Promoting peaceful and ethical use of Science and Technology through STE

  • STE for Sustainable Development, Empowerment and International Understanding
  • STE from different cultural and humanistic perspectives: promoting international collaboration and understanding through cultural diversity
  • Making relevance of effective teaching-learning in STE
 For more information, visit

12th Gender And Science And Technology (GASAT12) International Conference
of Brighton, East Sussex, United Kingdom,
3 – 8 September 2006.

Deadline February 28th, 2006: Submission of the following are due: a)      An extended Abstract of your Paper (750-1000 words) or b)  a description and justification of your poster paper/workshop/roundtable (350-400).For more information e-mail (some information available from Michael Michie).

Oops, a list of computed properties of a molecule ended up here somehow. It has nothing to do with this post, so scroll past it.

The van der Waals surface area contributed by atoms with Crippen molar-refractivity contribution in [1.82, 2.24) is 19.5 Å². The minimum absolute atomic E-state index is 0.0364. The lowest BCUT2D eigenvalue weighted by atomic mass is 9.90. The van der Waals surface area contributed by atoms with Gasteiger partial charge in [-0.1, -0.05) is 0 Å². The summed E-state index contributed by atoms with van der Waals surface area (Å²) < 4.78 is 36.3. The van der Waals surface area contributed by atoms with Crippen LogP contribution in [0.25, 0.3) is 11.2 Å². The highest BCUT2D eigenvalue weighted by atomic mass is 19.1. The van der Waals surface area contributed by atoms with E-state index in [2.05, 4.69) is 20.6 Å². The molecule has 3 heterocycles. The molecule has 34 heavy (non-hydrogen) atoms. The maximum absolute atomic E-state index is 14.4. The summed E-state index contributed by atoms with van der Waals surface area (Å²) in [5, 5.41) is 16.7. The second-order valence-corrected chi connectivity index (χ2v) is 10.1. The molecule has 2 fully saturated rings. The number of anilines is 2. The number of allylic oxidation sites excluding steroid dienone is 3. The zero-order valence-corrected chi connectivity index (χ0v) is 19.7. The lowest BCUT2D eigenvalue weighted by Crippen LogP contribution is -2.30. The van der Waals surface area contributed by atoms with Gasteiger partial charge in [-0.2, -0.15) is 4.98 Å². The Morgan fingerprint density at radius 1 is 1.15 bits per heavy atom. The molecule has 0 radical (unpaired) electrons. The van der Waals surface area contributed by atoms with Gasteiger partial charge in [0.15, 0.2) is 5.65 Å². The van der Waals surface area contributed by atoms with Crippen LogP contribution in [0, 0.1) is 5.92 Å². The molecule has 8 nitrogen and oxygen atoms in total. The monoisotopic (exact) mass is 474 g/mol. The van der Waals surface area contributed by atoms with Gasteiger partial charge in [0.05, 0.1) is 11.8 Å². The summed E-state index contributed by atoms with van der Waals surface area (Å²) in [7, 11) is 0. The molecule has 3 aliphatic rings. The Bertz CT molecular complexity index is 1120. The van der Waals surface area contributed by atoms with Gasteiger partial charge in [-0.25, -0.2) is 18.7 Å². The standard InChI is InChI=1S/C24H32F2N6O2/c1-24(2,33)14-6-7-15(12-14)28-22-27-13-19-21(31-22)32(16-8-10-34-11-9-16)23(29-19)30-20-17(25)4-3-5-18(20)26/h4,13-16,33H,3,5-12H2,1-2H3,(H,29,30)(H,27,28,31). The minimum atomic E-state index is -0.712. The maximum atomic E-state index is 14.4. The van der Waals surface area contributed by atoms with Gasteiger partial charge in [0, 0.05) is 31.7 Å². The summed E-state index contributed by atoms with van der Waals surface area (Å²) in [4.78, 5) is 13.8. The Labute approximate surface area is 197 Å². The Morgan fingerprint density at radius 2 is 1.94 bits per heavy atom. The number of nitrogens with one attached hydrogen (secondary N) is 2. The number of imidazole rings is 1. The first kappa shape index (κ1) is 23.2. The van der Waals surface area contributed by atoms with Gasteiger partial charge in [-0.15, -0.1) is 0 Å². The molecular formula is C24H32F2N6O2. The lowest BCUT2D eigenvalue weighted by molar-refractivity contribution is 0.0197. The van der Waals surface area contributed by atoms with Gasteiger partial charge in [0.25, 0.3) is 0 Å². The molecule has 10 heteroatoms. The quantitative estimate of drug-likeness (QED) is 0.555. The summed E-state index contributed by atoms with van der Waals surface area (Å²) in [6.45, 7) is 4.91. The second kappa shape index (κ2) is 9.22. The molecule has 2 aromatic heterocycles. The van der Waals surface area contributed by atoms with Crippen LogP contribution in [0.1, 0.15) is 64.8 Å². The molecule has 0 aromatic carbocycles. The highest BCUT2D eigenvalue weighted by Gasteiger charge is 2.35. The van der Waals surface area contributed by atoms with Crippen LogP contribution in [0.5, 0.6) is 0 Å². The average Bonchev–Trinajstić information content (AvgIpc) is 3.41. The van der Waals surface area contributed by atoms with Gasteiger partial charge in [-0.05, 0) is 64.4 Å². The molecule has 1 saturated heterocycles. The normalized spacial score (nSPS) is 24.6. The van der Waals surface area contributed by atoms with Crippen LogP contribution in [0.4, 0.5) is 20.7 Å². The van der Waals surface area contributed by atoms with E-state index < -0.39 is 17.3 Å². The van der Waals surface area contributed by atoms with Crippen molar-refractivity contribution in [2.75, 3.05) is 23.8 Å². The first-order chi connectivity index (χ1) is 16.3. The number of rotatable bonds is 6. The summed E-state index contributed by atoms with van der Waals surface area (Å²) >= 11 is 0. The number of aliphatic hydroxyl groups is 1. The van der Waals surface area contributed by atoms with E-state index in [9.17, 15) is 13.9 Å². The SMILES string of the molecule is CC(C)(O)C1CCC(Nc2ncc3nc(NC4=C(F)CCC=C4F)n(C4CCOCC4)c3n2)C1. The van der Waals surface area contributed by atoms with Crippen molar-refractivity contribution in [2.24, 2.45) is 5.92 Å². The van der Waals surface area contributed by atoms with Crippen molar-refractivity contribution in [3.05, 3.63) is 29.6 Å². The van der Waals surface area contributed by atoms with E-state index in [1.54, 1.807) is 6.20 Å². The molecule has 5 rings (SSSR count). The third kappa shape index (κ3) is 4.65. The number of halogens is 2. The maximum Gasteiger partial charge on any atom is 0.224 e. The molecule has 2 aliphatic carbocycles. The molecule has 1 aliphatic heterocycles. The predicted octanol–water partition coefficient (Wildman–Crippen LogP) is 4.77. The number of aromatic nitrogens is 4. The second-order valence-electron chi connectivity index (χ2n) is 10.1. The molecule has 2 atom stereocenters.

This is mostly a summary of upcoming conferences. More details may have been given above or in previous bulletins. A web-based contact is usually included.

December 2005

2-4 December 2005: ANZCIES 2005 Annual Conference: "Questioning 'Best Practice' in Education: Benefits and Disadvantages, Debates and Dilemmas", Coffs Harbour NSW Australia (Oct05)

6-8 December 2005: International conference on Maths and Science Education, SEAMEO RECSAM, Penang (Malaysia). (June 05)

January 2006

6-9 January: Hawaii International Conference on Education, Renaissance Ilikai Waikiki Hotel, Oahu, Hawaii.

7 January: The Multiple Faces of Agency: Innovative Strategies for Effecting Change in Urban School Contexts. Institute on Science Education Research at the Hawaii International Conference on Education. (Oct05)

22-25 January 2006: NZ Association of Environmental Education biennial conference - Turning Point - "Taka huri haere mai te wa" which will be held in Auckland. (June05)

February 2006

12-16 February 2006: Third International Conference on Ethnomathematics, Auckland Aotearoa New Zealand. To be sent notices of the conference, please email your expression of interest to: Berlane Martins, or visit (Oct05)

April 2006